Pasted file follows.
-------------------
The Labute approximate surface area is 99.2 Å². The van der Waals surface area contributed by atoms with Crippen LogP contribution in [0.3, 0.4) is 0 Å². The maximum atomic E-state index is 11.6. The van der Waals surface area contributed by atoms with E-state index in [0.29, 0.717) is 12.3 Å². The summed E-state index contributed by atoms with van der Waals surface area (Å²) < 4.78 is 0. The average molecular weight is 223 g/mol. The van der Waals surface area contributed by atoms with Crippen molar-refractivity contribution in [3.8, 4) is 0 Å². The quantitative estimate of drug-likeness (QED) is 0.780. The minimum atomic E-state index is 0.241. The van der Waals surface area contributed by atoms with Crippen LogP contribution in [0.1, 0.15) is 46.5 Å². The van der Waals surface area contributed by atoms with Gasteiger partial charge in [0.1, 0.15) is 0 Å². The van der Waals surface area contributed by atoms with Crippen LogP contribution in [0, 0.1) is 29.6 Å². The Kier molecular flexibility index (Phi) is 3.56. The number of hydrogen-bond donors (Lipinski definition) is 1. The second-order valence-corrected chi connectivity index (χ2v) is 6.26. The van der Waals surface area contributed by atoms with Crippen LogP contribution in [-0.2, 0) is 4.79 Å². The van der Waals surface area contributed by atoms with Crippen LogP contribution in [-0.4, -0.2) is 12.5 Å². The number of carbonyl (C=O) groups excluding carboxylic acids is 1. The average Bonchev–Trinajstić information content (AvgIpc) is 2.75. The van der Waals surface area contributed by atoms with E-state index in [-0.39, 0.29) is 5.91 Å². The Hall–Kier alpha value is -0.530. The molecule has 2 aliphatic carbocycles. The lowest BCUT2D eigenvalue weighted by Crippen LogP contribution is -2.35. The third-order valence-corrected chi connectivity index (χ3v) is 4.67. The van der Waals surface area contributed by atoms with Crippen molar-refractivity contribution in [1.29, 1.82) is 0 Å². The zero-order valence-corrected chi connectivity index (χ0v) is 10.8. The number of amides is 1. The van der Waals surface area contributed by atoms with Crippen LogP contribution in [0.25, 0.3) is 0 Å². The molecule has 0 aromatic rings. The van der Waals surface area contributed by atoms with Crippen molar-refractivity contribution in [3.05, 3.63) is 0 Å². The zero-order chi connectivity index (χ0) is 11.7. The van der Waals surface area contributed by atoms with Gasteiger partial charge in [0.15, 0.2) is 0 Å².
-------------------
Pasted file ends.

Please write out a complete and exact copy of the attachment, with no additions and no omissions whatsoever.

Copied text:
The Labute approximate surface area is 99.2 Å². The van der Waals surface area contributed by atoms with Crippen LogP contribution in [0.3, 0.4) is 0 Å². The maximum atomic E-state index is 11.6. The van der Waals surface area contributed by atoms with E-state index in [0.29, 0.717) is 12.3 Å². The summed E-state index contributed by atoms with van der Waals surface area (Å²) < 4.78 is 0. The average molecular weight is 223 g/mol. The van der Waals surface area contributed by atoms with Crippen molar-refractivity contribution in [3.8, 4) is 0 Å². The quantitative estimate of drug-likeness (QED) is 0.780. The minimum atomic E-state index is 0.241. The van der Waals surface area contributed by atoms with Crippen LogP contribution in [0.1, 0.15) is 46.5 Å². The van der Waals surface area contributed by atoms with Gasteiger partial charge in [0.1, 0.15) is 0 Å². The van der Waals surface area contributed by atoms with Crippen LogP contribution in [0, 0.1) is 29.6 Å². The Kier molecular flexibility index (Phi) is 3.56. The number of hydrogen-bond donors (Lipinski definition) is 1. The second-order valence-corrected chi connectivity index (χ2v) is 6.26. The van der Waals surface area contributed by atoms with Crippen LogP contribution in [-0.2, 0) is 4.79 Å². The van der Waals surface area contributed by atoms with Crippen LogP contribution in [-0.4, -0.2) is 12.5 Å². The number of carbonyl (C=O) groups excluding carboxylic acids is 1. The average Bonchev–Trinajstić information content (AvgIpc) is 2.75. The van der Waals surface area contributed by atoms with E-state index in [-0.39, 0.29) is 5.91 Å². The Hall–Kier alpha value is -0.530. The molecule has 2 aliphatic carbocycles. The lowest BCUT2D eigenvalue weighted by Crippen LogP contribution is -2.35. The third-order valence-corrected chi connectivity index (χ3v) is 4.67. The van der Waals surface area contributed by atoms with Crippen molar-refractivity contribution in [1.29, 1.82) is 0 Å². The zero-order valence-corrected chi connectivity index (χ0v) is 10.8. The number of amides is 1. The van der Waals surface area contributed by atoms with Crippen LogP contribution in [0.25, 0.3) is 0 Å². The molecule has 0 aromatic rings. The van der Waals surface area contributed by atoms with Crippen molar-refractivity contribution in [3.05, 3.63) is 0 Å². The zero-order chi connectivity index (χ0) is 11.7. The van der Waals surface area contributed by atoms with Gasteiger partial charge in [0.15, 0.2) is 0 Å².